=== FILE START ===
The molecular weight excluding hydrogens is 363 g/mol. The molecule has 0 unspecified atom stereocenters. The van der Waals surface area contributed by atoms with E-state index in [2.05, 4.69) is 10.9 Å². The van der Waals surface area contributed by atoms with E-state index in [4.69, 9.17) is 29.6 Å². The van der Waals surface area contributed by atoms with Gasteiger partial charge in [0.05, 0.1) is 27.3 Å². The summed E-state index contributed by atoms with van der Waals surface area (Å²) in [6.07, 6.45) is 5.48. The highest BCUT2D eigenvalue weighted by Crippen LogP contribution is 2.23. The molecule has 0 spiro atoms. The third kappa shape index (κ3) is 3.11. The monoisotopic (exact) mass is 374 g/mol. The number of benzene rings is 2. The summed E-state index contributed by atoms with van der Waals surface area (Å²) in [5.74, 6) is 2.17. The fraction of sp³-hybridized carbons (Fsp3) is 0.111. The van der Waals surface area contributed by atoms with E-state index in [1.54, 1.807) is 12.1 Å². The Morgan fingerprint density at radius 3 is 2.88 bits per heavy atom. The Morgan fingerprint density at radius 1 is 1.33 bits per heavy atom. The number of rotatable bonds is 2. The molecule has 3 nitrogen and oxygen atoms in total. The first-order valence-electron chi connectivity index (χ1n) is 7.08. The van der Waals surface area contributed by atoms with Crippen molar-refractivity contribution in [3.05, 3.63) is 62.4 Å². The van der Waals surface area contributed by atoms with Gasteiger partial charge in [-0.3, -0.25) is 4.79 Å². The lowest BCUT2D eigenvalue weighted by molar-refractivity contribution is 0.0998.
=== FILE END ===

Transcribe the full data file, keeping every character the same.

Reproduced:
The molecular weight excluding hydrogens is 363 g/mol. The molecule has 0 unspecified atom stereocenters. The van der Waals surface area contributed by atoms with E-state index in [2.05, 4.69) is 10.9 Å². The van der Waals surface area contributed by atoms with E-state index in [4.69, 9.17) is 29.6 Å². The van der Waals surface area contributed by atoms with Gasteiger partial charge in [0.05, 0.1) is 27.3 Å². The summed E-state index contributed by atoms with van der Waals surface area (Å²) in [6.07, 6.45) is 5.48. The highest BCUT2D eigenvalue weighted by Crippen LogP contribution is 2.23. The molecule has 0 spiro atoms. The third kappa shape index (κ3) is 3.11. The monoisotopic (exact) mass is 374 g/mol. The number of benzene rings is 2. The summed E-state index contributed by atoms with van der Waals surface area (Å²) in [5.74, 6) is 2.17. The fraction of sp³-hybridized carbons (Fsp3) is 0.111. The van der Waals surface area contributed by atoms with E-state index in [1.54, 1.807) is 12.1 Å². The Morgan fingerprint density at radius 3 is 2.88 bits per heavy atom. The Morgan fingerprint density at radius 1 is 1.33 bits per heavy atom. The number of rotatable bonds is 2. The molecule has 3 nitrogen and oxygen atoms in total. The first-order valence-electron chi connectivity index (χ1n) is 7.08. The van der Waals surface area contributed by atoms with Crippen molar-refractivity contribution in [3.05, 3.63) is 62.4 Å². The van der Waals surface area contributed by atoms with Gasteiger partial charge in [-0.3, -0.25) is 4.79 Å². The lowest BCUT2D eigenvalue weighted by molar-refractivity contribution is 0.0998.